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The Pacific Northwest is situated on the seismically active Pacific Ocean margin. Seismic activity in the Pacific Northwest is due to the convergence (or moving towards one another) of two tectonic plates, the North American Plate and the Juan de Fuca Plate. Extending from northern California to British Columbia, the Juan de Fuca Plate is being pushed underneath, or subducted by, the North American Plate at a rate of 40 to 50 millimeters per year (mm/yr). Additional seismic activity exists further offshore originating from the Pacific Plate and the Juan de Fuca Plate spreading apart from each other.
Hydrothermal vents on mid-ocean ridges of the northeast Pacific Ocean are known to respond to seismic disturbances, with observed changes in vent temperature1, 2, 3, 4. But these disturbances resulted from submarine volcanic activity; until now, there have been no observations of the response of a vent system to non-magmatic, tectonic events. Here we report measurements of hydrothermal vent temperature from several vents on the Juan de Fuca ridge in June 1999, before, during and after an earthquake swarm of apparent tectonic origin. Vent fluid temperatures began to rise 4–11 days after the first earthquake. Following this initial increase, the vent temperatures oscillated for about a month before settling down to higher values. We also observed a tenfold increase in fluid output from the hydrothermal system over a period of at least 80 days, extending along the entire ridge segment. Such a large, segment-wide thermal response to relatively modest tectonic activity is surprising, and raises questions about the sources of excess heat and fluid, and the possible effect on vent biological communities.
Since Sunday morning 27 February at 0031Z, there has been an ongoing, intense earthquake swarm on the Endeavour segment of the northern Juan de Fuca Ridge. SOSUS has detected 3,742 earthquakes over a 5.5 day period. Event counts were as high as 50-70 per hour which is very similar in scale to past seafloor spreading events at Middle Valley in 2001 and Endeavour in 1999.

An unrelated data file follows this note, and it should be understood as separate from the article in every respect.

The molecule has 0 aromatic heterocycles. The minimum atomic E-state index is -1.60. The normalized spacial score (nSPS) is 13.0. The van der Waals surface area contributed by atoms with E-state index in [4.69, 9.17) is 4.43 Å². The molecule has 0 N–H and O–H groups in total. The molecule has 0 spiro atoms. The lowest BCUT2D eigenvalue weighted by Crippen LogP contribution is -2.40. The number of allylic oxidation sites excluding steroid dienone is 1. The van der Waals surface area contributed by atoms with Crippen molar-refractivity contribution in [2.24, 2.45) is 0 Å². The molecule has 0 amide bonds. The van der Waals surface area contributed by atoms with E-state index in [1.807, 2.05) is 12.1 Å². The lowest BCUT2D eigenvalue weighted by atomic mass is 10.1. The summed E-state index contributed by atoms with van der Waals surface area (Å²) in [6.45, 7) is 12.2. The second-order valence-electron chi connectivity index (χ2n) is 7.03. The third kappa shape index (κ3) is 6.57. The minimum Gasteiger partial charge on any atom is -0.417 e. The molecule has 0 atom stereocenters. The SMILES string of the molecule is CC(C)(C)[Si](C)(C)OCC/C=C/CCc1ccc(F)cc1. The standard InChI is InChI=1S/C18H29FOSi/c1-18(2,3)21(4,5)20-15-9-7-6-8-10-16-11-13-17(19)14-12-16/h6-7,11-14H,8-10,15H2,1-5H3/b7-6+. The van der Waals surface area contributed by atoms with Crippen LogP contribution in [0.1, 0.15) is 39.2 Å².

ScienceDaily (Apr. 8, 2008) — Seismic activity on the southern Cascadia Subduction fault may have triggered major earthquakes along the northern San Andreas Fault, according to new research published by the Bulletin of Seismological Society of America (BSSA). The research refines the recurrence rate for the southern portion of the Cascadia fault to approximately every 220 years for the last 3000 years.
According to the article, the theory is that “around 2,000 years ago a massive, cataclysmic earthquake abruptly dropped this forest possibly more than 25 feet. Then, somehow, they [tree stumps] were preserved by sand and mud, rather then being destroyed and scattered, as natural erosion might've done… Either a tsunami brought the sand in or the earthquake rattled up so much soil and sand it covered the forest.”
Clue One: Ghost forests
Ghost forests—long-dead trees—stand stark along the coasts of Washington and Oregon. Atwater knew that similar stands of trees in Alaska had been killed after the Prince William Sound earthquake of 1964. He realized that the Alaskan quake had caused parts of the forest to drop below sea level. Tidewater had rushed in, drowning the trees. Over time, tidal mud accumulated and the area became a salt marsh and then a coastal meadow. But the dead trees still stood.
Larger earthquakes only typically happen along or very close to major fault lines (dont think oregon is on one) but dozens of (perhaps not hundreds like this situation) small earthquakes do not indicate that a large earthquake is going to occur soon as kinetic energy is frequently being released.
Originally posted by Telafree